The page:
Wednesday, October 19, 2005

Crazy 8s Harriet Miers Strikes Senate Staffers

The real Miers problems are starting to surface.

She is hiding stuff.

Is she really inept, or is it a strategy to divert people from the big stuff?

Will the hearings consist of the theme: not a crook, merely inept?



Senate Judiciary Committee asks Miers for more details
BY JAN CRAWFORD GREENBURG
Chicago Tribune

Staffers . . . were struck by the cases she listed because the questionnaire had asked her to include all litigation in which she had participated. Senior Republican aides on the Judiciary Committee did a quick search on the Internet and found a page and a half of additional cases.

"In a good hour's work, they found a couple pages of stuff that had not been listed - and it wasn't like an in-depth investigative search. It was just your normal, `Hey, let's see what we can find,'" said one senior Republican committee aide.



The Miers answers listed 8 cases. We had already reported our thoughts on cases that were not listed. Weird, huh? The Senate committee had the same reaction.

Why did Miers leave out cases?

Was she hiding them?

Not possible, you say?

She clearly was hiding things like the civil suits against Locke that were settled for millions, which had been reported in newspapers, and formed part of the basis for a Texas CLE course on The Texas Chicken Feed Tort of Negligent Misrepresentation that has been available on the internet for years.

She was on an advisory board for Martindale Hubbell Lexis/Nexis.

Did she believe no one would ask about her missing cases or The Texas Chicken Feed Tort of Negligent Misrepresentation?

Perhaps she is an optimist.

She was thought to be:

a very good trial lawyer

very ethical

a detail person

picky about punctuation, grammar, writing, form

honest

In two weeks, she has convinced the Senate committee that:

she is not truthful when they talk to her

the chairman now wants a recording of conversations



Specter, a former prosecutor, said Wednesday that in his years of meeting with Supreme Court nominees, he'd "never walked out of a room and had a disagreement as to what was said."
"The sooner we get into a hearing room where there's a stenographer and public record, the better off the process is," Specter said.



she is not a detail person
she cannot write well
she is not good with punctuation or grammar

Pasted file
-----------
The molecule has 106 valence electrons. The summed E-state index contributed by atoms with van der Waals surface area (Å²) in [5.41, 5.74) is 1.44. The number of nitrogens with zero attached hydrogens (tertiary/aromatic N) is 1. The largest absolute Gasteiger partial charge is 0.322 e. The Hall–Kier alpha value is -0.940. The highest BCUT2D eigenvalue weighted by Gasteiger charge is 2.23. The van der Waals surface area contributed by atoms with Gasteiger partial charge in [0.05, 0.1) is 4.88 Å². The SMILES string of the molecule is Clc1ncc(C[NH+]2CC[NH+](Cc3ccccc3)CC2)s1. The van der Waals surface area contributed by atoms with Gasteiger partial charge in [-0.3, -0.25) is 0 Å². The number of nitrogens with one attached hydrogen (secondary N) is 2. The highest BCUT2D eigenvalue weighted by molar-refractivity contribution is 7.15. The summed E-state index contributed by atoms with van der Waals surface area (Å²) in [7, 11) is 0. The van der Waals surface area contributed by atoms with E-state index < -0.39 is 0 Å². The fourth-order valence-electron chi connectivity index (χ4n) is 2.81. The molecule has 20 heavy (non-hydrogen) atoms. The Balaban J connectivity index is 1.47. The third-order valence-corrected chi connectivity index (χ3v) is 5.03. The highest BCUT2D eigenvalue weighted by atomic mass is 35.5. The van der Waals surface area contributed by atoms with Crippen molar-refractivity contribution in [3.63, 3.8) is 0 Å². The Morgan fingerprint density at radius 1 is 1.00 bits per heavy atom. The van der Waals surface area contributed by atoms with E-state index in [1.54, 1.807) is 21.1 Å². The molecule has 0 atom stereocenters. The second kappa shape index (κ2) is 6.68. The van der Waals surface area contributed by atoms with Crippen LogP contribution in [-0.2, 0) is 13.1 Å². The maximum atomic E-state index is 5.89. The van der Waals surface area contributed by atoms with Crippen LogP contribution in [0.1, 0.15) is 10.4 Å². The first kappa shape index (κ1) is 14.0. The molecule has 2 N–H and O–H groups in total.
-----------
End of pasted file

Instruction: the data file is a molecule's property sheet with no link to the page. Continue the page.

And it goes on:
she misunderstands law
she lacks substantive background in the stuff the Supreme Court deals with
she is not complete, truthful, or respectful when asked to file complete answers to questions



"On the balance of her answers, they're incomplete," said Specter, noting she had only provided a "skimpy little group" of cases she had handled.

Wednesday's letter to Miers went far beyond the routine follow-up questions often put to nominees by individual senators. It asked for a wholesale re-examination of the questionnaire, noting that committee staffers already had identified additional cases she had neglected to include.

Leahy said reactions to the questionnaire by senators on the Judiciary Committee ranged from "insulting" to "incomplete."

"Certainly it was inadequate and did not give us enough to prepare for a hearing," Leahy said.

Specter said he agreed.



The things she did list were seriously exaggerated and puffed.

Miers can now try to convince the Senate and the public that she is honest competent, and not responsible for the misrepresentation that her firm paid multimillions to settle; the tax shelter work for which the firm charged $50,000 per letter and with respect to which investigations are ongoing; the fees paid to her firm by a lottery contractor when she was head of the lottery commission; or the trauma caused to hundreds of small town Texans in the Heart of Texas who lost their savings to Ponzi scheme promoters who ran the money through the IOLTA trust account of the firm she ran.

She can tell them that she is great because she is the First Woman President of the State Bar of Texas who was elected after being suspended for nonpayment of dues, and who practiced law with a suspended license, while not knowing that it was suspended. She is a trailblazer.

As the President said, when announcing her nomination:

A Justice must be a person of accomplishment and sound legal judgment. A Justice must be a person of fairness and unparalleled integrity. . . .

It is now my duty to select a nominee to fill the seat that will be left vacant by the retirement of Justice Sandra Day O'Connor. Once again, I considered a wide variety of distinguished Americans from different walks of life. Once again, we consulted with Democrats and Republicans in the United States Senate. We received good advice from more than 80 senators. And once again, one person stood out as exceptionally well suited to sit on the Highest Court of our nation.

... Harriet has built a reputation for fairness and integrity. When I came to office as the governor of Texas, the Lottery Commission needed a leader of unquestioned integrity. I chose Harriet because I knew she would earn the confidence of the people of Texas....

... In selecting a nominee, I've sought to find an American of grace, judgment and unwavering devotion to the Constitution and laws of our country. Harriet Miers is just such a person.

I've known Harriet for more than a decade. I know her heart, I know her character. I know that Harriet's mother is proud of her today, and I know her father would be proud of her, too. I'm confident that Harriet Miers will add to the wisdom and character of our judiciary when she is confirmed as the 110th Justice of the Supreme Court...


If you were the Presidential speechwriter, is there anything in those remarks that you would change?

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